Category Archives: Restraining Order

How Far Is Too Far When Considering a Domestic Violence Restraining Order?

How Far Is Too Far When Considering a Domestic Violence Restraining Order?

A Domestic Violence Restraining Order provides significant legal protections for you and your children. These legal orders are specifically for people with whom you have had a close relationship, including family, in-laws, current or former dating partners, current or former spouses, and others.

Filing for a domestic violence restraining order against someone is a big step that should be considered carefully. It is often an emotional and traumatic time, and numerous factors and circumstances can cloud your thinking. How do you know when it’s time to obtain legal protection? Or, how far is too far when considering a domestic violence restraining order?

Defining Domestic Violence

The United States Department of Justice defines domestic violence as follows:

“Domestic violence is a pattern of abusive behavior in any relationship that is used by one partner to gain or maintain power and control over another intimate partner. Domestic violence can be physical, sexual, emotional, economic, psychological, or technological actions or threats of actions or other patterns of coercive behavior that influence another person within an intimate partner relationship. This includes any behaviors that intimidate, manipulate, humiliate, isolate, frighten, terrorize, coerce, threaten, blame, hurt, injure, or wound someone.”

Accordingly, you should consider a domestic violence restraining order when you are subjected to behaviors that:

  • Intimidate
  • Manipulate
  • Humiliate
  • Isolate
  • Frighten
  • Terrorize
  • Coerce
  • Threaten
  • Blame
  • Hurt
  • Injure
  • Wound

Such behavior toward you or your children is sufficient grounds for filing to obtain an order of protection. However, keep in mind that the court will need proof that some sort of threatening behavior has affected or is likely to affect you and/or your children.

How Far Is Too Far?

Asking, “How far is too far?” or “How much should I put up with?” before considering a domestic violence restraining order is not necessarily the right question. When you or your child experience abuse or feel threatened, that is the time to act. Contact The Law Offices of Judy L. Burger for immediate assistance with obtaining a restraining order.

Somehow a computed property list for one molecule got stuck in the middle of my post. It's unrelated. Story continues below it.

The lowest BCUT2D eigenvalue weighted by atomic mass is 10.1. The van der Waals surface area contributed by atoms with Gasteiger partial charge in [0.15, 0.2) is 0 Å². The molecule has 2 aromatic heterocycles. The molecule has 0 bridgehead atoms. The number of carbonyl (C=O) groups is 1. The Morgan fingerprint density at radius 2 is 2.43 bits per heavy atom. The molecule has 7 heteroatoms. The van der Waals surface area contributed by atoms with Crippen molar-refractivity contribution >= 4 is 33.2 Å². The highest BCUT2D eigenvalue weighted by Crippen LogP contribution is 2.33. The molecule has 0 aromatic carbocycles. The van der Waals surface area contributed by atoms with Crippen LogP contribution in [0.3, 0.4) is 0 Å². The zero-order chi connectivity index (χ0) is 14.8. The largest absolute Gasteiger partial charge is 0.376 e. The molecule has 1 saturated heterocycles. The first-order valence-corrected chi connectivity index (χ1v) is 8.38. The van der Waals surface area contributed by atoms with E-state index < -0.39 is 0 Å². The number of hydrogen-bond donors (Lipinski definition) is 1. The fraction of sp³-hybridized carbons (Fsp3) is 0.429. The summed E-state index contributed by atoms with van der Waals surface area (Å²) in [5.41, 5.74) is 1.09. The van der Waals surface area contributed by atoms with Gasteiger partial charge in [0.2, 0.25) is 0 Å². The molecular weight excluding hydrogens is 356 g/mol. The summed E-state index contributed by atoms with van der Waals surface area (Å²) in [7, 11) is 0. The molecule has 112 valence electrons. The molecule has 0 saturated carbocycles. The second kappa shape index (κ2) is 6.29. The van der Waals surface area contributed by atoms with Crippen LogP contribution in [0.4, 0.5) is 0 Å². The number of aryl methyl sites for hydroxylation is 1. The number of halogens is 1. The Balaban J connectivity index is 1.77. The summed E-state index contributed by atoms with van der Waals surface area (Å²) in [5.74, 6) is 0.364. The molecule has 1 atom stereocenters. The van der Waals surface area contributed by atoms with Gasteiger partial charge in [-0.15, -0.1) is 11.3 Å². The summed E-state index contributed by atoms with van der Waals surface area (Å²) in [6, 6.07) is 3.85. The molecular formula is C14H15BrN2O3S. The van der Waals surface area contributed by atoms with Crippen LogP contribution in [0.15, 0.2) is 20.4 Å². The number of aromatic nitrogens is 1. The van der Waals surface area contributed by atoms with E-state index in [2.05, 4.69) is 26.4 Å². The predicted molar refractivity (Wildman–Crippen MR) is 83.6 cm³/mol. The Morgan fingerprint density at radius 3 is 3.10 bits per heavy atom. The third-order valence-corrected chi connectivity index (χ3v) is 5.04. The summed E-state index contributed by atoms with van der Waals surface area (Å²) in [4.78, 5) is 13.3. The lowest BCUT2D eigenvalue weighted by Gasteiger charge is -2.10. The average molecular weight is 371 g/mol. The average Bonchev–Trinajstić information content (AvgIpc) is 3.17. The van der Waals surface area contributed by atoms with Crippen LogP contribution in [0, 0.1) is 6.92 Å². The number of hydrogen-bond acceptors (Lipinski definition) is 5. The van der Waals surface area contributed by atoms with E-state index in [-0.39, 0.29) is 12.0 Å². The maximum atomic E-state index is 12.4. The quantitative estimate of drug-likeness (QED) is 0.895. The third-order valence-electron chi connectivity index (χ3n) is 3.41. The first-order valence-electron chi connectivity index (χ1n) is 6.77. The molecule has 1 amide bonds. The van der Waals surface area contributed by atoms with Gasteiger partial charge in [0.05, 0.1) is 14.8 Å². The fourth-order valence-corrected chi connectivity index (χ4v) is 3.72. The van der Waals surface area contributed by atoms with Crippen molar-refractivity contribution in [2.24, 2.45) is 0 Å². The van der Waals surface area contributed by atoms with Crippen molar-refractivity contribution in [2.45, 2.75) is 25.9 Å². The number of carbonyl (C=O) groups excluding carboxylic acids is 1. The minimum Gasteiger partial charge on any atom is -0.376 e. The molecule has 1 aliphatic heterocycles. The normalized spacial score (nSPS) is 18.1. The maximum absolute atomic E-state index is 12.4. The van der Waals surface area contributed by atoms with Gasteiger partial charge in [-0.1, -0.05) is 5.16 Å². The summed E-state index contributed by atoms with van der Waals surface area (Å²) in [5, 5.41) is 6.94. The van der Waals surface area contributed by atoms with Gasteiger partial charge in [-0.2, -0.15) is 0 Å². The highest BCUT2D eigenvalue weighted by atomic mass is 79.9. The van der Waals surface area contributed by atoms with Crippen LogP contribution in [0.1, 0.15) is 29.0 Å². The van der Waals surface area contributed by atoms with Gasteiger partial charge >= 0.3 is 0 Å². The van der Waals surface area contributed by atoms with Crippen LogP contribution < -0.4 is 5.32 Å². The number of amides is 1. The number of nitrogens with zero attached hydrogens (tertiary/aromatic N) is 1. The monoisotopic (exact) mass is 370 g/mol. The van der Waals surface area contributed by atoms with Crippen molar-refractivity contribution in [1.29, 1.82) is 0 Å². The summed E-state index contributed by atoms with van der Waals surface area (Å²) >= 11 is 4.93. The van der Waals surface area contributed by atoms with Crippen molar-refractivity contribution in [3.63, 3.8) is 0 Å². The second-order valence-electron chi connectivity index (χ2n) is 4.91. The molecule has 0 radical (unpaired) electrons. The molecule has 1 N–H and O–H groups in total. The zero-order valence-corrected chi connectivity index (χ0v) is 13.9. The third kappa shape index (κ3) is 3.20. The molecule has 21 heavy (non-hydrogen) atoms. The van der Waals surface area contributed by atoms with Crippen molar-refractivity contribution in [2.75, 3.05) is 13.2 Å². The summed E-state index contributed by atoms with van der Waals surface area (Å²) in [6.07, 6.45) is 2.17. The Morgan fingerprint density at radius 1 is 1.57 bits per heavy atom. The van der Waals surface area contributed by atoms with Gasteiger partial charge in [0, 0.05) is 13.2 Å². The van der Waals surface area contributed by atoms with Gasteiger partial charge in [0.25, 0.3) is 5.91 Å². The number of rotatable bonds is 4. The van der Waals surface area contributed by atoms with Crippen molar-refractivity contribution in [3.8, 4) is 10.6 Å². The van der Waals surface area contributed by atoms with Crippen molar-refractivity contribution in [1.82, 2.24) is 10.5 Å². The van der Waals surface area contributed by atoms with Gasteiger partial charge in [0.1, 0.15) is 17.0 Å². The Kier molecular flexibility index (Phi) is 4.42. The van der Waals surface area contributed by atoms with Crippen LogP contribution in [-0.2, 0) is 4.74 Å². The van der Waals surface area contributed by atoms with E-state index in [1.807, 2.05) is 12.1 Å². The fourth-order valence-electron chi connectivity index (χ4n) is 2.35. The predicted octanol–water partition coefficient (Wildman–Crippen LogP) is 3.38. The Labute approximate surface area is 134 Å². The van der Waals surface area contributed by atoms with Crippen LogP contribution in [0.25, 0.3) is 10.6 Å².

You can also get immediate assistance by calling the National Domestic Violence Hotline at 1-800-799-7233.

How to File for a Domestic Violence Restraining Order

Certified CA Family Law Specialist Judy Burger can walk with you through the difficult circumstances that prompt filing for a domestic violence restraining order in California. She will help you construct the necessary petition to present to the court. Imagine drawing a blueprint for a court testimony – your petition should contain similar elements, including:

  1. Specific details of the threats or abuse to you or your child. Record all the dates, locations, and other facts you can remember.
  2. Evidence that backs up your petition, like emails, texts, pictures, social media posts, damaged property, or physical marks on your/your child’s body.
  3. Witness or expert statements that back your petition, like doctor’s notes, photos, witness testimonies, and more, in written or digital media.
  4. Ask for what kind of help you need. What do you need the order to accomplish? Stop the abuse, prohibit contact, protect your children, provide support, or other measures.

File the Petition

Turn in your request to the court. A judge may also grant you an ex parte (emergency) hearing and order of protection in certain circumstances.

Serve Notice

The party from whom you seek protection will be served an official notice of the pending court action and any ex parte orders against them.

Appear in Court

You and the other party appear in court to present your cases to a family law judge. He or she will issue orders accordingly.

Get Help from a Certified Family Law Specialist

Attorney Judy Burger can help you more in a confidential consultation. She knows how to take immediate steps to protect you and your privacy and can offer more guidance about what you should do next. Contact The Law Offices of Judy L. Burger at the location nearest you in North, Central, and Southern California to get the help you need to stop the abuse.

 

Can a Restraining Order in California Prevent Me From Getting a Job?

Can a Restraining Order in California Prevent Me From Getting a Job?

A restraining order is a legal order that prohibits a person from contacting or coming close to another person. In California, restraining orders can be obtained by individuals who have experienced domestic violence, harassment, stalking, or other forms of abuse. While a restraining order can provide much-needed protection, it can also have significant consequences.

Can a restraining order in California prevent me from getting a job? Certified Family Law Specialist Judy L. Burger addresses this important question.

Restraining Orders and Employment Background Checks

Under the California Fair Chance Act of 2018 (recently modified), employers are prohibited from inquiring about criminal history information or disseminating it in any form or manner before making a conditional job offer, including through background checks, internet searches, or other means.

However, the California Fair Chance Act Overview FAQ states: